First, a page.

Children of war

Published: Jakarta Post, Sun, November 10 2013, 9:52 AM

Not forgotten: A monument to the unknown heroes at the Heroes Monument complex honors Indonesian soldiers and militiamen who died during the Battle of Surabaya against Dutch and British forces on Nov. 10, 1945, in Surabaya, East Java. (JP/Indra Harsaputra)
In the East Java capital of Surabaya — dubbed the City of Heroes in honor of the freedom fighters who sacrificed their lives to defend the country’s independence against the Dutch-led Allies following Japan’s defeat in World War II — the history of the city’s great eponymous battle is not just being told in history books.

In 2010, Ady Setyawan, the grandson of an Indonesian soldier in the battle, and his friend Bagus Kamajaya set up Roode Brug Soerabaia – a community organization that inspires young people to appreciate the heroic legacy of Surabaya.

Together, they have introduced a fun way to learn war history.

“We wear old military uniforms, carry old weapons and reenact the battle. Then we upload pictures and videos to social media accounts to make the history popular among young people,” Ady said.

Roode Brug Soerabaia, which has around 50 members, is also involved in the peace and reconciliation campaign between Indonesian and Dutch veterans.

The community’s activities have brought Ady to meet Dutch veterans and their children and grandchildren.

Dutch photographer Marjolein van Pagee was one of them. She came a long way to Indonesia to learn about the history of the war after finding an old portrait of her grandfather.

She said she found out her grandfather had been sent to join the military in Indonesia at that time.

“He joined the marines in Surabaya. I photographed some of the Dutch veterans who were in his group and wrote their stories down. I visited Indonesian veterans too. In the Netherlands, we don’t know much about them,” van Pagee said.

But she had never heard about the Battle of Surabaya before she visited Indonesia.

“When I knew about that, I was shocked and couldn’t believe that I had never heard about such an important battle,” she said.

“I can imagine how meaningful it is for Indonesian fighters. It was a life-changing event for everybody, both Indonesian and Dutch.”

Dutch blogger Max van Der Werff, whose father was a veteran, said that in the Netherlands they mostly heard about the Dutch victims of the war.

“That thousands of Indonesians died during the British bombing raids, we never hear anything about that,” said van Der Werff, who has came to Indonesia several times to learn more about Indonesian-Dutch war history.

The man’s ride: Bung Tomo’s car, a 1956 Opel Kapitan, is placed near a statue honoring him at the Heroes Monument complex in Surabaya, East Java. (JP/Indra Harsaputra)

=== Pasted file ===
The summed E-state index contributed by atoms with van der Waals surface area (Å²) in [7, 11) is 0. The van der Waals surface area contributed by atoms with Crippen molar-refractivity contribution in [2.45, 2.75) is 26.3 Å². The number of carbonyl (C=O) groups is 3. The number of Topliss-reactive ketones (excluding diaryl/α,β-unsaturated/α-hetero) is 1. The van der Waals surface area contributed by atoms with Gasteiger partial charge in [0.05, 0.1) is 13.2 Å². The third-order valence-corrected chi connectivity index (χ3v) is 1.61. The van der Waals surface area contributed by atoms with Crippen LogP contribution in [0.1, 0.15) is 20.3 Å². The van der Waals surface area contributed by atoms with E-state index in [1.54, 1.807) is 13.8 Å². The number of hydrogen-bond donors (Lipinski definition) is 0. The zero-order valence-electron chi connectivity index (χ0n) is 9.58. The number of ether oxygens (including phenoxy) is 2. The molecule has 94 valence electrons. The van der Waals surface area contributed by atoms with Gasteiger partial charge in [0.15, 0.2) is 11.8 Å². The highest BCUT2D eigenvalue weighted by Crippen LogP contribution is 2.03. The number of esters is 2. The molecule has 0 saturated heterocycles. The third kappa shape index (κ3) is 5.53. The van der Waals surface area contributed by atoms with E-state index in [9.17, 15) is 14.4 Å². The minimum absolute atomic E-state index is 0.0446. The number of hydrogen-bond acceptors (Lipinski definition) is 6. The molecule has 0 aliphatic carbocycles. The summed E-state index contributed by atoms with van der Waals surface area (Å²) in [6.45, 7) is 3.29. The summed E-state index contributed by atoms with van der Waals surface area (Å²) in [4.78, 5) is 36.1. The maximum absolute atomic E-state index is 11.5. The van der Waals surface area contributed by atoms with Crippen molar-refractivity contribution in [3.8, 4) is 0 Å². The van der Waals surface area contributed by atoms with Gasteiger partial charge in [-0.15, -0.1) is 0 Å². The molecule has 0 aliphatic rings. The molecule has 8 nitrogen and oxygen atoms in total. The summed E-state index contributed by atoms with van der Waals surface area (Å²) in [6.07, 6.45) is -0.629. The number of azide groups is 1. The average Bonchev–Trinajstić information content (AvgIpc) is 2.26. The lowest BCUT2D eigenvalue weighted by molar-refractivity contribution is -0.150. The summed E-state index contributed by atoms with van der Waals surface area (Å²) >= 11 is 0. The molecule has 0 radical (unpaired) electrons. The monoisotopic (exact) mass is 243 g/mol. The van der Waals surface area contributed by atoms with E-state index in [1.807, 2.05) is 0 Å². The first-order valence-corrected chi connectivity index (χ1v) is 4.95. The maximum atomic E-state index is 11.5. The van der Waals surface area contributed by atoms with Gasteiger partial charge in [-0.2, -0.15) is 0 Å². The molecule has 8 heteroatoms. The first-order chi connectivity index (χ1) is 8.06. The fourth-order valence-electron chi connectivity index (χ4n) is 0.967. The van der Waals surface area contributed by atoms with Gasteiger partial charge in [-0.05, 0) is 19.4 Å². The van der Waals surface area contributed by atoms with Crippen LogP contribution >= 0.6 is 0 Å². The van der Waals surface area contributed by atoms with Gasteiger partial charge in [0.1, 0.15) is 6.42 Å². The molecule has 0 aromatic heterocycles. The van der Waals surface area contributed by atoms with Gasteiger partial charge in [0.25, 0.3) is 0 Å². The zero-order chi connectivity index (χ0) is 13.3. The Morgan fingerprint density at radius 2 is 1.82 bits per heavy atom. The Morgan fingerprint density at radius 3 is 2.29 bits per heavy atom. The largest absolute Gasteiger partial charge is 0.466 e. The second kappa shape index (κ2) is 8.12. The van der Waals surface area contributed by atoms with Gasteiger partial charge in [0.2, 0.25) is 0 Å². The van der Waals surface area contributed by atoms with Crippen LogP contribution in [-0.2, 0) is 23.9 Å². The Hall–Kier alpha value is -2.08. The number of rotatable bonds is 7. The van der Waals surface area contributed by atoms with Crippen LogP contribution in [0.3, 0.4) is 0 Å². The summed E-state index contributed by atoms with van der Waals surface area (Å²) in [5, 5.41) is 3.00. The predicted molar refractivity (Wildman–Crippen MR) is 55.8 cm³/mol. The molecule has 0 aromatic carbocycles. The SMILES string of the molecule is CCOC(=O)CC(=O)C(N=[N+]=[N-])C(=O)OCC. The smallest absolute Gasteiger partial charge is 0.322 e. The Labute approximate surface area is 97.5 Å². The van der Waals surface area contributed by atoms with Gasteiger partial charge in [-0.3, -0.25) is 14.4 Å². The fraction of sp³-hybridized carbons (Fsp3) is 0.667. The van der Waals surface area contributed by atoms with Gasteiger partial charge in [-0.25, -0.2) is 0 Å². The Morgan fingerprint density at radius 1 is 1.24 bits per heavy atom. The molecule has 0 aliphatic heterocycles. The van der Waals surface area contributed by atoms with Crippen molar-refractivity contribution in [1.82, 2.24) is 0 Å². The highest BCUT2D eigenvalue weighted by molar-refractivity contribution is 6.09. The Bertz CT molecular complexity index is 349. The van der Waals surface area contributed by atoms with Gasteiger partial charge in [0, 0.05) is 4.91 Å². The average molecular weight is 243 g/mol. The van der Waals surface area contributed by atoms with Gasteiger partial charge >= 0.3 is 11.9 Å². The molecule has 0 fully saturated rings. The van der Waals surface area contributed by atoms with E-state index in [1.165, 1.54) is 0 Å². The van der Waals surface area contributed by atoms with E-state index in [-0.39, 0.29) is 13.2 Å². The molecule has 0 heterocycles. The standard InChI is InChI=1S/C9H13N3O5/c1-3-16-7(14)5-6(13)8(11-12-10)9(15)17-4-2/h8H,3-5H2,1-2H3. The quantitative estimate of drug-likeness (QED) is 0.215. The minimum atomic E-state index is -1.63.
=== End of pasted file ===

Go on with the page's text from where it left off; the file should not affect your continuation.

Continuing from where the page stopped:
Now, van Pagee and van Der Werff are working together with their Indonesian counterparts from the Roode Brug Soerabaia community to help organize reconciliation events in both countries.

“It was interesting when Marjolein and I discovered that our grandfathers were enemies during the fighting in Nganjuk, East Java but we are friends,” Ady said.

As part of their activities, in January people gathered around the statue of Jan Pieter Coen — the founder of Batavia (now Jakarta) and the former governor-general of the Dutch East Indies — in Hoorn, the Netherlands, and lit a thousand candles to honor the victims of Dutch colonialism and to pray there would be no more imperialism in the future.

Then, last month, Roode Brug presented flowers in the Ereveld Kembang Kuning Dutch War Cemetery in Surabaya to honor Dutch women and children who died during the Bersiap Movement in 1945.

The Bersiap, which literally means “get ready”, is widely known as the name given by the Dutch to a violent phase during the Indonesian revolution, believed to be triggered by the so-called power vacuum following the retreat of Japanese forces and the gradual build-up of British military might before the official handover to the Dutch military.

According to Bussemaker, H.TH in his book Bersiap – Uprising in Paradise, Dutch and European civilians were rounded up and brutally killed at the Kalisosok and Bubutan prisons in Surabaya on Oct. 15, 1945.

Another author, Indonesian veteran Suhario Kecik Padmodiwirjo, who penned Pertempuran Surabaya (The Battle of Surabaya), said that some things may have gotten out of hand, but such war crimes were perpetrated by irresponsible parties.

 “At that time, we were in the middle of a turbulence that seemed like chaos. But if you look closer, you will find out that the entire youth movement only had one goal: freedom from colonialism,” he said.

Van Der Werff, whose uncle was murdered during the Bersiap Movement, said the reconciliation was about forgiveness, not about forgetting. Such a process, he added, would take time.

“It’s almost impossible to expect the first generation to forgive each other. Some already did. Some never will,” he said.

“For me as the second generation, it’s easier to discuss because we didn’t experience the horror of war personally. And I think the third generation can exchange their views of history without too much personal emotion.”

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